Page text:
Introduction

The most worthwhile day trip from Toruń, Chełmno (heum-no) is one of those enjoyably forgotten places that seems to lead a provincial life all of its own, with only occasional intrusions from the outside world. Its chipped and faded facades, sooty air and old red-brick institutions belong to the Poland of two decades ago, its churches and impressively beefy ring of defensive walls originating from a medieval golden era.

Like Toruń, Chełmno was once an important settlement in the swathe of northern Poland controlled by the Teutonic Knights. Though it had been Polish since the late 10th century, the Teutonic Knights earmarked it as a potential capital when they arrived in the late 1220s. Their castle was completed by 1265, bolstering Chełmno’s profitable position on the Vistula trade route and its lucrative affiliation to the Hanseatic League.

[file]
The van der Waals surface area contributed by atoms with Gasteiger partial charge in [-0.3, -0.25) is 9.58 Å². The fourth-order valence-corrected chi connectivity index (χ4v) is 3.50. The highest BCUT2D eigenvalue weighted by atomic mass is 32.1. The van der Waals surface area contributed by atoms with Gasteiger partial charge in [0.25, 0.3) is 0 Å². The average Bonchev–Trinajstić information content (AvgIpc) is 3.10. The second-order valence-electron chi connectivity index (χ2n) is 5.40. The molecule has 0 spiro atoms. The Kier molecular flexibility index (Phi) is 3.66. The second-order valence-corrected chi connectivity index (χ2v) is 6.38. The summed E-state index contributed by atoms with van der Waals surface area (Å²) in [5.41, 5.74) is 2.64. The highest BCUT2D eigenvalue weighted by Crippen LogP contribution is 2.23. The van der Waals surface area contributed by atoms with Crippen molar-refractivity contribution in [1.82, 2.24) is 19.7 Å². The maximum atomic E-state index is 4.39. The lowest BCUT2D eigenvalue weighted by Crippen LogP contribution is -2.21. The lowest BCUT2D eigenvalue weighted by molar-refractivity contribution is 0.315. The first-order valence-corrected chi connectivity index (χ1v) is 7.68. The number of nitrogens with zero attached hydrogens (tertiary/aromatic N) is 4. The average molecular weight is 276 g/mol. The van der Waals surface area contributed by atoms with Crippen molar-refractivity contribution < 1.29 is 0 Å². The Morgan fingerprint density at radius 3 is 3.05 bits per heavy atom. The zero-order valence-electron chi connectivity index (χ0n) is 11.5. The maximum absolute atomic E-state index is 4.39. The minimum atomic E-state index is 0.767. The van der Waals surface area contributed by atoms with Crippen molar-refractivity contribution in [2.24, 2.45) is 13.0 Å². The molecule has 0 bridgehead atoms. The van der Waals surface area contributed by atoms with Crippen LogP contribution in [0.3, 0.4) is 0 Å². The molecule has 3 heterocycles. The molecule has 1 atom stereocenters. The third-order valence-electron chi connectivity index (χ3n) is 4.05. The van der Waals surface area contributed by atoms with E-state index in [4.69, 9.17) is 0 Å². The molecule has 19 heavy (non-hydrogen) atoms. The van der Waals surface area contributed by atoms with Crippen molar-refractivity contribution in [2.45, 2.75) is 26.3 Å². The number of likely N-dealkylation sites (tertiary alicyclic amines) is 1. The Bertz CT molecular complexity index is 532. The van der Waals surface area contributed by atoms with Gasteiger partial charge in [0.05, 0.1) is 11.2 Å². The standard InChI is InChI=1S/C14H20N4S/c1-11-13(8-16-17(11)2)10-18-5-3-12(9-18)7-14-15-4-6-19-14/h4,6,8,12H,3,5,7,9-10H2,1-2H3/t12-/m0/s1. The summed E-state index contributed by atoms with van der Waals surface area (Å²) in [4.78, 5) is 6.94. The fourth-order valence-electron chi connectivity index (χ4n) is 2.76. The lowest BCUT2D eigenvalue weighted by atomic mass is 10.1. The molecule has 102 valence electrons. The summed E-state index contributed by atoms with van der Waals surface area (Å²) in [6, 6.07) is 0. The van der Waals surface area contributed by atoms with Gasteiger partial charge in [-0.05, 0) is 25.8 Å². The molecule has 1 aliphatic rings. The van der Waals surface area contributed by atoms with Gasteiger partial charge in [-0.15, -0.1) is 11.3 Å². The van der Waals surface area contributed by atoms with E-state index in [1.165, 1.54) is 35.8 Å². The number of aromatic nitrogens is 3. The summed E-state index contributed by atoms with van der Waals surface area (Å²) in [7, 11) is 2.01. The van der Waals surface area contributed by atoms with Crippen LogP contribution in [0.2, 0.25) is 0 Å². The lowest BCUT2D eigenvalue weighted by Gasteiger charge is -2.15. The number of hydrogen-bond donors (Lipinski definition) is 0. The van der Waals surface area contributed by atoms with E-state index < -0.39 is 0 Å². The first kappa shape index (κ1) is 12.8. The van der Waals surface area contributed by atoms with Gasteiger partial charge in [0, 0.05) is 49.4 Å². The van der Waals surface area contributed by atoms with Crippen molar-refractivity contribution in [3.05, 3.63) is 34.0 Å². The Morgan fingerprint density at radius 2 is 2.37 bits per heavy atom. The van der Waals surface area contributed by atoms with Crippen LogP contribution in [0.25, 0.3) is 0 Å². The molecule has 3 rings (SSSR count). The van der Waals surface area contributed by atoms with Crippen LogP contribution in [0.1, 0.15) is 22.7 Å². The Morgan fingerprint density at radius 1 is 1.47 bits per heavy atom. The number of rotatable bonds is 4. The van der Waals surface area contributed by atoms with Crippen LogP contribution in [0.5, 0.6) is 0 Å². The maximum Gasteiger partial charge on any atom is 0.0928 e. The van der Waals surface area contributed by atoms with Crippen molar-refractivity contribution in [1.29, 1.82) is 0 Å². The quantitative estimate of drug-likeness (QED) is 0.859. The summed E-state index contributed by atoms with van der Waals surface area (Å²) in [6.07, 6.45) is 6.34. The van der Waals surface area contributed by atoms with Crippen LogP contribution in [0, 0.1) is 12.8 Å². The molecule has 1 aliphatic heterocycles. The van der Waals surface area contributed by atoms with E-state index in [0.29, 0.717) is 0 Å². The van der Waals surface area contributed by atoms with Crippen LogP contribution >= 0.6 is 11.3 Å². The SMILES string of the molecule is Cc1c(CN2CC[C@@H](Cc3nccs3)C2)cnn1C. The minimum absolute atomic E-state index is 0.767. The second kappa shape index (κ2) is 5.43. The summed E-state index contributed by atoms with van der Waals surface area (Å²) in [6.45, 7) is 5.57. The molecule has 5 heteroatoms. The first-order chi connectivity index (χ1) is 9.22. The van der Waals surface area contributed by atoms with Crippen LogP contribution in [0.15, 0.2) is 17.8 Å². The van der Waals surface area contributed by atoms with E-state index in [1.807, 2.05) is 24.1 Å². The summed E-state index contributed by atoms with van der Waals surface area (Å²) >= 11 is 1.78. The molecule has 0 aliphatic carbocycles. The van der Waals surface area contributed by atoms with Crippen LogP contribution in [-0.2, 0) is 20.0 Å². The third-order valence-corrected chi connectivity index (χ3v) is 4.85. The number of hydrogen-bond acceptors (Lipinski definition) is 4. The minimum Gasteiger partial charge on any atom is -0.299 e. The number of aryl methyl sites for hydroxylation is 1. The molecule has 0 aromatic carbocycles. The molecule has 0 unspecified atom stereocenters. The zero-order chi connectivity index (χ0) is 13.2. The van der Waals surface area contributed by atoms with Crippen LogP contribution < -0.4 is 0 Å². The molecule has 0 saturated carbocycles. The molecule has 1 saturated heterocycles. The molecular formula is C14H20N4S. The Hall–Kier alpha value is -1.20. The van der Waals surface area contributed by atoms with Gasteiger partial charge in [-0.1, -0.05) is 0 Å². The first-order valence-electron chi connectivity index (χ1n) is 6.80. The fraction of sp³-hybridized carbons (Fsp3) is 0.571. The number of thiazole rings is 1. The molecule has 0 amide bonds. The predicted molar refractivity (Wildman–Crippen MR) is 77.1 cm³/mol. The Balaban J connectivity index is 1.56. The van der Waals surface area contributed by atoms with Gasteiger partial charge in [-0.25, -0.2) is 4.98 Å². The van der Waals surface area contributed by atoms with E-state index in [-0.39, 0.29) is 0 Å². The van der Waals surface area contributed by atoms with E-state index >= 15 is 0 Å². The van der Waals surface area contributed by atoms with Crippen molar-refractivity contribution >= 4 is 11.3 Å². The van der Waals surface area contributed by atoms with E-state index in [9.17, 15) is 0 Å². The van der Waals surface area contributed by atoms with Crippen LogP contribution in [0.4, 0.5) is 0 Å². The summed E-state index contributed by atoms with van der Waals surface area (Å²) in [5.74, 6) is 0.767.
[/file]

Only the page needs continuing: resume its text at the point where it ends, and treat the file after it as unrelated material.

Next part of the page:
After the Treaty of Toruń, Chełmno was returned to Poland, but a devastating plague and a series of wars rendered the town a forgotten backwater by the time it was annexed by Prussia in 1772. It was returned to Poland in 1920 and survived WWII without major damage.